Hi, all. I’ve been on a bit of hiatus the past several weeks because…well, life. But I’m jumping back in with a new project.
Several years ago, I purchased a massive book called La Cucina—The Regional Cooking of Italy by Accademia Italiana della Cucina (The Italian Academy of Cuisine), published by Rizzoli Publications. It’s a compendium of thousands of recipes from the 20 regions of Italy.
I had this idea to work my way through this book—figuratively through Italy—but it’s an impractical goal. In the first place, many of the recipes call for regional or Italy-specific products that would be impossible to get here, even with the internet.
Second, many recipes hinge on the inclusion of products that I simply wouldn’t use, whether I can get them or not. I will not cook, for example, organ meats. And since I keep my meat intake in general to a minimum, many of these dishes would be just too much.
Third, it would take me years to make all of them.
So, I took a practical, reasonable, and (for me) enjoyable approach to this little venture. I decided to choose four recipes from each region. I based my decisions not just on dishes that I thought I would enjoy eating, but those that seemed different in some way from my everyday fare, those that sounded intriguing in some way, or those that take a different approach to a familiar dish.
Although I can’t share the recipes with you word for word (because that would be copyright infringement), since these are traditional regional recipes, I can share the ingredients with you and some basic preparation instructions, according to what I believe they should be. And I say that because…
As I started working with the recipes, I began to see a problem, which is that the instructions are, here and there, somewhat vague. I wasn’t always sure how long I should cook something, or what result I was supposed to be looking for. For example, one recipe says to heat olive oil in a pan and to sauté pancetta and onion, but it doesn’t say to what point. Is the onion just supposed to soften and get translucent? Is it supposed to get lightly brown? Deeply brown?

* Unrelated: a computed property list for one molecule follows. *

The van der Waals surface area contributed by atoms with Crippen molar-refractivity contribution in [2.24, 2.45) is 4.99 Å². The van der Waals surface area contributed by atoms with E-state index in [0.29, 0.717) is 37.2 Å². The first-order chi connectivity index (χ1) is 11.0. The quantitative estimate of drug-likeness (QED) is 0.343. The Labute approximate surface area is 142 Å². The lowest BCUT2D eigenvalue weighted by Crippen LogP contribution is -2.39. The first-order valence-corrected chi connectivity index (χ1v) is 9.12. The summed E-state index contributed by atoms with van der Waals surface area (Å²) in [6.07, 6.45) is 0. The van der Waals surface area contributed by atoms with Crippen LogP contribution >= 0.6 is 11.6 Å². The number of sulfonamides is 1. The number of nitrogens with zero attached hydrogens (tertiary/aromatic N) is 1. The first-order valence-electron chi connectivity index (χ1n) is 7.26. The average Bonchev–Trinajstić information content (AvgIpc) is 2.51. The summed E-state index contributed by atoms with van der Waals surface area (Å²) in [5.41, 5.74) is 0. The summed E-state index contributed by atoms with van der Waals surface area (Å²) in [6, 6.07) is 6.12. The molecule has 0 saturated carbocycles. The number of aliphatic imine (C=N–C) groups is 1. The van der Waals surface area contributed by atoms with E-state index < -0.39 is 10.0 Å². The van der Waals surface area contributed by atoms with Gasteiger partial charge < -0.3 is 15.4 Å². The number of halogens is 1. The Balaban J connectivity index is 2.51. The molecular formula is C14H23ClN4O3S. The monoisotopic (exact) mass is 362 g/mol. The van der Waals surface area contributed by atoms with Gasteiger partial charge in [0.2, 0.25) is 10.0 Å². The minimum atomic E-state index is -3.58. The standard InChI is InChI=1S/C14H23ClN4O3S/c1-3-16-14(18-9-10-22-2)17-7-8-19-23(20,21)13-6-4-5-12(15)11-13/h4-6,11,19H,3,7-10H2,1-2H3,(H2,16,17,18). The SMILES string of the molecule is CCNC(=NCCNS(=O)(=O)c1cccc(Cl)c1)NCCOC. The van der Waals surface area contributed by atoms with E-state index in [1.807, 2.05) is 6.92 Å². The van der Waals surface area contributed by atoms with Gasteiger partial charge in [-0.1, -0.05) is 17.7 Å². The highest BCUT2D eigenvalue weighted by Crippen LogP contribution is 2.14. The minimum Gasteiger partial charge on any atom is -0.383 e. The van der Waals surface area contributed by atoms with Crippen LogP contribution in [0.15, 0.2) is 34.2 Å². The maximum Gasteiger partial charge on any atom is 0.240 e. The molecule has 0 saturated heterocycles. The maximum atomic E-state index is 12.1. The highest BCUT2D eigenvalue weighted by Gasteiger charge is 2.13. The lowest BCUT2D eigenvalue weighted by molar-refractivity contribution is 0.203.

So I realized that I had to just use my instincts on some of these recipes, and I will share will you what I feel are the most suitable preparations.
The 20 regions represented in the book are Abruzzo, Basilicata, Calabria, Campania, Emilia-Romagna, Fruili-Venezia Guilia, Lazio, Liguria, Lombardia, Marche, Molise, Puglia, Sardegna, Sicilia, Toscana, Trentino-Alto Adige, Umbria, Valle d’Aosta, Veneto.
I’m going to go through the regions alphabetically, starting with Abruzzo. However, another thing I realized is that I was going to have to make some of these recipes out of order based on the seasonality of the ingredients required. So, later on, while I’m in the middle of alphabet, perhaps in Lombardia or Molise, a recipe from Basilicata might come up. Or perhaps while I’m in the midst of doing Toscana or Umbria, recipes from Lazio or Puglia might surface.
This is a project I’m doing for fun and to indulge my love and passion for Italian food, so I’m not holding myself to any hard-and-fast rules. My only goal here is to capture the essence of each recipe, sample these regional foods, and maybe introduce you, dear readers, to the cuisines of Italy.
I hope you try these recipes, too, and keep the traditional foods of the Old World alive.